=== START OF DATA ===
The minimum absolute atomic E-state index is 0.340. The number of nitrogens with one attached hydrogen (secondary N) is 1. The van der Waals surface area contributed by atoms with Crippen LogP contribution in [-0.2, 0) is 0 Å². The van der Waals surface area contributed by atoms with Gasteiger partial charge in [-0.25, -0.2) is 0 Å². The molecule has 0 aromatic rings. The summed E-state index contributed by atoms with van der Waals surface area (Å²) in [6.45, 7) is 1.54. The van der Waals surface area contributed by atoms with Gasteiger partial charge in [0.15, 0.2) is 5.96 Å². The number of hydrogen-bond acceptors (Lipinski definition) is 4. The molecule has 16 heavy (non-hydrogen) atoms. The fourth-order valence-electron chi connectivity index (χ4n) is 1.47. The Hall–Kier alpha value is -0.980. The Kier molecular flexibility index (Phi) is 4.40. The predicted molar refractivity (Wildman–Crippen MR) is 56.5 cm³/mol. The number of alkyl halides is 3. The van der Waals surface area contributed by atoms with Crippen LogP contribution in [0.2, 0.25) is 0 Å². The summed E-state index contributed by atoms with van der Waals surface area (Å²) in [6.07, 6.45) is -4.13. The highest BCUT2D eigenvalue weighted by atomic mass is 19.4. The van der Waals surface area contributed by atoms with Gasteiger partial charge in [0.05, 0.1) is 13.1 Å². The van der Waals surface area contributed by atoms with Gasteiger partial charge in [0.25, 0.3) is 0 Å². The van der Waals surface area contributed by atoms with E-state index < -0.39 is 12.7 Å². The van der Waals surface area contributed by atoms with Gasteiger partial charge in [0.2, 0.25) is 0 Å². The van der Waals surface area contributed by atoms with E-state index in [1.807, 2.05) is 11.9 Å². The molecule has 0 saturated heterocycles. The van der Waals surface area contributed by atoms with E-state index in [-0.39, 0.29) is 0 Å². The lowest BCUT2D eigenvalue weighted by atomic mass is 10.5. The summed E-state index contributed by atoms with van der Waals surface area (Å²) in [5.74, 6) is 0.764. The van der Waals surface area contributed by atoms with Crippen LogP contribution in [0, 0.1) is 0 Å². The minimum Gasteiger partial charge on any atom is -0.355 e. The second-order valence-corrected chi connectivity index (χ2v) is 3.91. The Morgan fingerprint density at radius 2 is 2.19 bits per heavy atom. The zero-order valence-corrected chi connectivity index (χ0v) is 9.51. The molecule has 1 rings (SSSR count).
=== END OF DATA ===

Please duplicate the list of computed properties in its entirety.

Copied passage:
The minimum absolute atomic E-state index is 0.340. The number of nitrogens with one attached hydrogen (secondary N) is 1. The van der Waals surface area contributed by atoms with Crippen LogP contribution in [-0.2, 0) is 0 Å². The van der Waals surface area contributed by atoms with Gasteiger partial charge in [-0.25, -0.2) is 0 Å². The molecule has 0 aromatic rings. The summed E-state index contributed by atoms with van der Waals surface area (Å²) in [6.45, 7) is 1.54. The van der Waals surface area contributed by atoms with Gasteiger partial charge in [0.15, 0.2) is 5.96 Å². The number of hydrogen-bond acceptors (Lipinski definition) is 4. The molecule has 16 heavy (non-hydrogen) atoms. The fourth-order valence-electron chi connectivity index (χ4n) is 1.47. The Hall–Kier alpha value is -0.980. The Kier molecular flexibility index (Phi) is 4.40. The predicted molar refractivity (Wildman–Crippen MR) is 56.5 cm³/mol. The number of alkyl halides is 3. The van der Waals surface area contributed by atoms with Crippen LogP contribution in [0.2, 0.25) is 0 Å². The summed E-state index contributed by atoms with van der Waals surface area (Å²) in [6.07, 6.45) is -4.13. The highest BCUT2D eigenvalue weighted by atomic mass is 19.4. The van der Waals surface area contributed by atoms with Gasteiger partial charge in [0.05, 0.1) is 13.1 Å². The van der Waals surface area contributed by atoms with Gasteiger partial charge in [0.25, 0.3) is 0 Å². The van der Waals surface area contributed by atoms with E-state index < -0.39 is 12.7 Å². The van der Waals surface area contributed by atoms with Gasteiger partial charge in [0.2, 0.25) is 0 Å². The van der Waals surface area contributed by atoms with E-state index in [1.807, 2.05) is 11.9 Å². The molecule has 0 saturated heterocycles. The van der Waals surface area contributed by atoms with E-state index in [-0.39, 0.29) is 0 Å². The lowest BCUT2D eigenvalue weighted by atomic mass is 10.5. The summed E-state index contributed by atoms with van der Waals surface area (Å²) in [5.74, 6) is 0.764. The van der Waals surface area contributed by atoms with Crippen LogP contribution in [0, 0.1) is 0 Å². The minimum Gasteiger partial charge on any atom is -0.355 e. The second-order valence-corrected chi connectivity index (χ2v) is 3.91. The Morgan fingerprint density at radius 2 is 2.19 bits per heavy atom. The zero-order valence-corrected chi connectivity index (χ0v) is 9.51. The molecule has 1 rings (SSSR count).